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Woodward Talk

Published December 21, 2011

BERKLEY — There’s much a soldier stands to lose when he goes off to war.

For Tom Coward, he lost his leg. John Todd returned home without his sight, and much of his hearing.

But while disabled, these men are not broken.

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Published December 14, 2011

After Shelby Township crafter Margie Conn waged a successful battle against breast cancer, she decided to use her skills to help others.

“I had to give back,” she said. “I got involved with Relay for Life. I am always looking for a way to contribute.”

The winner of the first C & G Newspapers Holiday Craft Contest, Conn received 245 votes for her repurposed cigar box, decorated with keys and memorabilia. Crafting the decorative storage boxes involves weeks of work layering paints and resin.

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Published December 7, 2011

Despite numerous calls for Troy Mayor Janice Daniels to resign due to a June Facebook post slurring gay people, Daniels asked for forgiveness and said she plans to move forward as mayor.

“I made a comment in a moment I will regret for a lifetime,” Daniels said.

The issue came to light Dec. 2, and the post reportedly stated, “I think I am going to throw away my ‘I love New York’ bag now that queers can get married there.”

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Published December 7, 2011

Looking for a few more gifts on your holiday shopping list? Choosing a Michigan-made item or purchasing from a small, local business can be a win-win — recipients get to unwrap something unique, while shoppers help boost Michigan’s economy.

“If we’re going to make an impact with our dollars, this is the biggest impact we can have — at this time of the year,” said Lisa Diggs, founder of Buy Michigan Now.

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Published December 7, 2011

This holiday season, the population of Casey and Tara Colussi’s household tripled.

For five days over Thanksgiving, the Troy couple, who has two children, hosted Casey’s parents, sister, brother-in-law, two nephews and two family friends.

It was the second installment of what’s become a holiday tradition for the Colussis, and though their recent move to a larger home eased the congestion somewhat, “even with the extra space, it’s a pleasant chaos, is always the best way to describe it,” laughed Casey.

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Published November 9, 2011

Leonard Elementary fifth-grader Aarushi Malhotra likes that there’s something different in the fruit and vegetable lunch line at school each day. Fifth-grader Greg Mayernik said he doesn’t notice a difference between the skim chocolate milk and the higher-fat variety the school used to offer.

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Published October 27, 2011

T.J. Bouque, 11, is a bit different from his sixth-grade classmates at Boulan Park Middle School.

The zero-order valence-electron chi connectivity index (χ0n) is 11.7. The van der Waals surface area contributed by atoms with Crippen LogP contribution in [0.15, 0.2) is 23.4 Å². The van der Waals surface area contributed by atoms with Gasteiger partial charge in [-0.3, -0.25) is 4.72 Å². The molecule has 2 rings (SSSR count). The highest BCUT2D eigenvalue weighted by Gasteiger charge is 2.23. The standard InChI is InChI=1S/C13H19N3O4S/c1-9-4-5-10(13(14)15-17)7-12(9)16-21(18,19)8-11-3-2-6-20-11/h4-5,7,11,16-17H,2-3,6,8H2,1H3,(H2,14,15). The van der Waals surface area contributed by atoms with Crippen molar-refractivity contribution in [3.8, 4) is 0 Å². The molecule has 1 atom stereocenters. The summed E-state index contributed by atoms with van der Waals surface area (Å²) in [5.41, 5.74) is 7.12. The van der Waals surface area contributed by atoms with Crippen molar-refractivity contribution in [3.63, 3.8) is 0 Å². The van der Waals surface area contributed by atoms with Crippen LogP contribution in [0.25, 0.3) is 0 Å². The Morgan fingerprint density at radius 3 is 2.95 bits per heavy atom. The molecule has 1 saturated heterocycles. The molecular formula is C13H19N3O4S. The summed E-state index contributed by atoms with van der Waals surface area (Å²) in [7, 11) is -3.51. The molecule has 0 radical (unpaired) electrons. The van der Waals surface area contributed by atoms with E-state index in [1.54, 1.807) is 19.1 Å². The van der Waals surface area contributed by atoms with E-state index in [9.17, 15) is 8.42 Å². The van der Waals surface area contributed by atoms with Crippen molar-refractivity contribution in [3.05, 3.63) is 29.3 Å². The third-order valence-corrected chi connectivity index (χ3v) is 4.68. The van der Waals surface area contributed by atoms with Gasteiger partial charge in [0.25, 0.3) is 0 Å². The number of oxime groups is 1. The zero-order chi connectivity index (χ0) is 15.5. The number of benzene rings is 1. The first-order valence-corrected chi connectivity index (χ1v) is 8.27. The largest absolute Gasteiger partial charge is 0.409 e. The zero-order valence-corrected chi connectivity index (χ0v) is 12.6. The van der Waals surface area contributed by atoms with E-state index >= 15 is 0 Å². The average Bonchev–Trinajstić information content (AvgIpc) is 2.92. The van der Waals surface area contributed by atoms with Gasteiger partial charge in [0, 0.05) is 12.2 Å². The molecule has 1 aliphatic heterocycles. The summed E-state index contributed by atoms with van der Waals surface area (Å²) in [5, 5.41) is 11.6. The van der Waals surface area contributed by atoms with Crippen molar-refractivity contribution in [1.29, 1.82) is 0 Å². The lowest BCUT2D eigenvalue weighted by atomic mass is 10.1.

He’s not so crazy about video games, but he is crazy about singing.

He and 11-year-old Annie Youngs, who attends Avondale Middle School, travel to downtown Detroit to practice and perform with the Michigan Opera Theatre Children’s Chorus up to four times a week, for up to four hours at a time.

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Published October 27, 2011

Crews will aim to clear snow from all roadways in Troy within 24 hours after a snowfall of more than 4 inches this winter.

Under a contract the Troy City Council unanimously approved with the Road Commission for Oakland County Oct. 17, the city will clear county roadways for $249,691, of which 35 percent will be paid to the city in December and the remaining 65 percent in March.

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Published October 26, 2011

In Stephen King’s horror novel “The Shining,” a small, dysfunctional family moves into an old and insidious hotel for the winter after the family patriarch, Jack Torrance, is hired as the caretaker during the off-season.

No spoilers here, but anyone who has read the book or seen the Stanley Kubrick movie knows the disturbing and tragic things that occur during the course of the family’s stay.

It’s a perfect story for anyone who likes a good scare.

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Published October 13, 2011

What’s your favorite apple?

“The last one I ate.”

Ed Robinette doesn’t even hesitate to give that cheeky yet appropriate reply to what is surely one of his favorite questions. He is, after all, raising 23 varieties of apples on his family farm in Grand Rapids. That’s a lot of options. But it barely breaks the surface.

“There’s so much diversity in the apple crop in Michigan — there are literally thousands of varieties,” Robinette said.

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Published September 28, 2011

Judge Rae Lee Chabot described the July 2, 2010, shooting of Saif Jameel, 33, by his uncle, Hayes Bacall, at the BP gas station on Big Beaver as needless before she imposed the mandatory life sentence for first-degree murder.